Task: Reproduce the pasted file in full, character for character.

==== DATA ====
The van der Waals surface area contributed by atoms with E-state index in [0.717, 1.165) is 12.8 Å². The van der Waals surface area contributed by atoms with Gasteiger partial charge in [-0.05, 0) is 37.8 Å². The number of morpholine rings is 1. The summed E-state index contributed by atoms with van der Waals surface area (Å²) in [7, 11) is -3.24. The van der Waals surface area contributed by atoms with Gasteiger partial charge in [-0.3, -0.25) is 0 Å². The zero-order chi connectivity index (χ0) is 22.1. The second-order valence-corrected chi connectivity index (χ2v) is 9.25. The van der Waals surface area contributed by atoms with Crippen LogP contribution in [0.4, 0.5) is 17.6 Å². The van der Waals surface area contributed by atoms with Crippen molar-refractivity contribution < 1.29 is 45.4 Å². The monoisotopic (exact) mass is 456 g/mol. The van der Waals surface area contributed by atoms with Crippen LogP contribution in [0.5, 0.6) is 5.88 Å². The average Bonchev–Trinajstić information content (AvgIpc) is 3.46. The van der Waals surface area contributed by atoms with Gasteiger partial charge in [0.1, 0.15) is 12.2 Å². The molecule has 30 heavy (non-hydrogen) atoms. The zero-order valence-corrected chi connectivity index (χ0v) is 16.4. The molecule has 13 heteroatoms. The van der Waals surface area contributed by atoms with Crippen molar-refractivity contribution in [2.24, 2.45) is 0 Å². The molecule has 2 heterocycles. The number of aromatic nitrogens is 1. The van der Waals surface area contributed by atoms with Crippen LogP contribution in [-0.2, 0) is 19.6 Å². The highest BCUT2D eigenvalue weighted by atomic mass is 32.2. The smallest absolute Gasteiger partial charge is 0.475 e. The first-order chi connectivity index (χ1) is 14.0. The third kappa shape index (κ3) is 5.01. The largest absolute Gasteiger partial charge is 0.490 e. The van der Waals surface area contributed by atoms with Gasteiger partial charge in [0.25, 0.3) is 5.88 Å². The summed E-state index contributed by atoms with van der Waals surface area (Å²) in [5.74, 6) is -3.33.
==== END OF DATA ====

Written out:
The van der Waals surface area contributed by atoms with E-state index in [0.717, 1.165) is 12.8 Å². The van der Waals surface area contributed by atoms with Gasteiger partial charge in [-0.05, 0) is 37.8 Å². The number of morpholine rings is 1. The summed E-state index contributed by atoms with van der Waals surface area (Å²) in [7, 11) is -3.24. The van der Waals surface area contributed by atoms with Gasteiger partial charge in [-0.3, -0.25) is 0 Å². The zero-order chi connectivity index (χ0) is 22.1. The second-order valence-corrected chi connectivity index (χ2v) is 9.25. The van der Waals surface area contributed by atoms with Crippen LogP contribution in [0.4, 0.5) is 17.6 Å². The van der Waals surface area contributed by atoms with Crippen molar-refractivity contribution < 1.29 is 45.4 Å². The monoisotopic (exact) mass is 456 g/mol. The van der Waals surface area contributed by atoms with Crippen LogP contribution in [0.5, 0.6) is 5.88 Å². The average Bonchev–Trinajstić information content (AvgIpc) is 3.46. The van der Waals surface area contributed by atoms with Gasteiger partial charge in [0.1, 0.15) is 12.2 Å². The molecule has 30 heavy (non-hydrogen) atoms. The zero-order valence-corrected chi connectivity index (χ0v) is 16.4. The molecule has 13 heteroatoms. The van der Waals surface area contributed by atoms with Crippen molar-refractivity contribution in [2.24, 2.45) is 0 Å². The molecule has 2 heterocycles. The number of aromatic nitrogens is 1. The van der Waals surface area contributed by atoms with Crippen LogP contribution in [-0.2, 0) is 19.6 Å². The highest BCUT2D eigenvalue weighted by atomic mass is 32.2. The smallest absolute Gasteiger partial charge is 0.475 e. The first-order chi connectivity index (χ1) is 14.0. The third kappa shape index (κ3) is 5.01. The largest absolute Gasteiger partial charge is 0.490 e. The van der Waals surface area contributed by atoms with Gasteiger partial charge in [0.25, 0.3) is 5.88 Å². The summed E-state index contributed by atoms with van der Waals surface area (Å²) in [5.74, 6) is -3.33.